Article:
What to do with the data: Moving from observations to design direction


This article was originally published on December 7, 2009. 


What is data but observation? Observations are what was seen and what was heard. As teams work on early designs, the data is often about obvious design flaws and higher order behaviors, and not necessarily tallying details. In this article, let’s talk about tools for working with observations made in exploratory or formative user research.

Many teams have a sort of intuitive approach to analyzing observations that relies on anecdote and aggression. Whoever is the loudest gets their version accepted by the group. Over the years, I’ve learned a few techniques for getting past that dynamic and on to informed inferences that lead to smart design direction and creating solution theories that can then be tested.


Collaborative techniques give better designs

The idea is to collaborate. Let’s start with the assumption that the whole design team is involved in the planning and doing of whatever the user research project is.

Now, let’s talk about some ways to expedite analysis and consensus. Doing this has the side benefit of minimizing reporting – if everyone involved in the design direction decisions has been involved all along, what do you need reporting for? (See more about this in the last section of this article.)

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Making sense of the data: Collaborative data analysis

I’ve often said that most of the value in doing user research is in spending time with users — observing them, listening to them. This act, especially if done by everyone on the design team, can be unexpectedly enlightening. Insights are abundant.

But it’s data, right? Now that the team has done this observing, what do you know? What are you going to do with what you know? How do you figure that out?


The old way: Tally the data, write a report, make recommendations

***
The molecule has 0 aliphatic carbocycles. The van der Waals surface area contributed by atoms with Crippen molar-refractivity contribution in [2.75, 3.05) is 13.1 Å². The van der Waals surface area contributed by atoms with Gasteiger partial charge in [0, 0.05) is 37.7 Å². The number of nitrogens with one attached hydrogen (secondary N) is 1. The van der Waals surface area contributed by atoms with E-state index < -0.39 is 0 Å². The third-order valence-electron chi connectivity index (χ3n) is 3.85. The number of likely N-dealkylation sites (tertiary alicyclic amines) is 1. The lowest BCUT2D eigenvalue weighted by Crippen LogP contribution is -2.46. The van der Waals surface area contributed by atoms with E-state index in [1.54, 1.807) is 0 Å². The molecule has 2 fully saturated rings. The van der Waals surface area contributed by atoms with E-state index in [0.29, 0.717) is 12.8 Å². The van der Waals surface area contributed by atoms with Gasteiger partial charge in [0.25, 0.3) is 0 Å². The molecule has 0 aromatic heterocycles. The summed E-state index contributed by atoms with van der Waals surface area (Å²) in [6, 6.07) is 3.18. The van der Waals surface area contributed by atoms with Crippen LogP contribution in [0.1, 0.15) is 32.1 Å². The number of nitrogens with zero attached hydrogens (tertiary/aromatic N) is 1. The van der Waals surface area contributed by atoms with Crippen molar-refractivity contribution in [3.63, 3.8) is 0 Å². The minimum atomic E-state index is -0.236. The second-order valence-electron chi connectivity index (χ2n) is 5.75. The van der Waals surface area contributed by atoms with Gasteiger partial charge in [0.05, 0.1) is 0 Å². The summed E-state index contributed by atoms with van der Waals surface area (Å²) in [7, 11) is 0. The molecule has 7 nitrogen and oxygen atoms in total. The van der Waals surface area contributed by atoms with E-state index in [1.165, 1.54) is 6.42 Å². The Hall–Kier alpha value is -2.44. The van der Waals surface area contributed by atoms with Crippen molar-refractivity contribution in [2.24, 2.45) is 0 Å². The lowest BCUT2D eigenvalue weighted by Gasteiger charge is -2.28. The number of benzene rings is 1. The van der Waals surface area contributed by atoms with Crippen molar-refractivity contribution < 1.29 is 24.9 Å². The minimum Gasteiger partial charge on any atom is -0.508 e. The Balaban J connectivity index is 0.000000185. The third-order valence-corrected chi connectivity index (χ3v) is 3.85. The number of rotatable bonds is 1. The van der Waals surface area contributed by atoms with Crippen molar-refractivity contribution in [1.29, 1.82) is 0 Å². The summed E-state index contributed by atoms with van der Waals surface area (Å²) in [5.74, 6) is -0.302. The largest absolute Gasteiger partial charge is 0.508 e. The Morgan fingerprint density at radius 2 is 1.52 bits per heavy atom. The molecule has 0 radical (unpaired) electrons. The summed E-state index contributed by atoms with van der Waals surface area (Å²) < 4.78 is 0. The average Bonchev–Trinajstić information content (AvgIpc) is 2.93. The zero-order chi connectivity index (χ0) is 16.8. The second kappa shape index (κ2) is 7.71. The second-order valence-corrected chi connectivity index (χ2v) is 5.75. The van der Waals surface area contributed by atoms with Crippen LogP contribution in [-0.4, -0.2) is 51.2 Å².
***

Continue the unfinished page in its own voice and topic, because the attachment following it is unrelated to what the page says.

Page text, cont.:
This is the *usual* sequence of things after the sessions with users are done: finish the sessions; count incidents; tally data; summarize data; if there’s enough data, do some statistical analysis; write a report listing all the issues; maybe apply severity ratings; present the report to the team; make recommendations for changes to the user interface; wait to see what happens.

There are a couple of problems with this process, though. UXers feel pressure to analyze the data really quickly. They complain that no one reads the report. And if you’re an outside consultant, there’s often no good way of knowing whether your recommendations will be implemented. Continue reading Making sense of the data: Collaborative data analysis

Easier data gathering: Techniques of the pros

In an ideal world, we’d have one person moderating a user research session and at least one other person taking notes or logging data. In practice it often just doesn’t work out that way. The more people I talk to who are doing user research, the more often I hear from experienced people that they’re doing it all: designing the study, recruiting participants, running sessions, taking notes, analyzing the data, and reporting.

I’ve learned a lot from the people I’ve worked with on studies. Two of these lessons are key: Doing note taking well is really hard.

There are ways to make it easier, more efficient, and less stressful.

Today, I’m going to talk about a couple of the techniques I’ve learned over the years (yes, I’ll give credit to those I, um, borrowed from so you can go to the sources) for dealing with stuck participants, sticking to the data you want to report on, and making it easy to see patterns.

Continue reading Easier data gathering: Techniques of the pros

What counts: Measuring the effectiveness of your design

Let’s say you’re looking at these behaviors in your usability test:

  • Where do participants start the task?
  • How easily do participants find the right form? How many wrong turns do they take on the way? Where in the navigation do they make wrong turns?
  • How easily and successfully do they recognize the form they need on the gallery page?
  • How well do participants understand where they are in the site?

How does that turn into data from which to make design decisions?


What counts?

It’s all about what counts. What did the team observe that shows that these things happened or did not happen?

Say the team does 10 individual usability test sessions. There were 5 major “scavenger hunt” tasks. Everyone has their own stack of yellow stickies that they’ve written down observations on. (Observations of behavior, only – there should be no interpreting, projecting, guessing, or inferring yet.) Or, say the team has kept a rolling issues list. All indications are that the team is in consensus about what happened.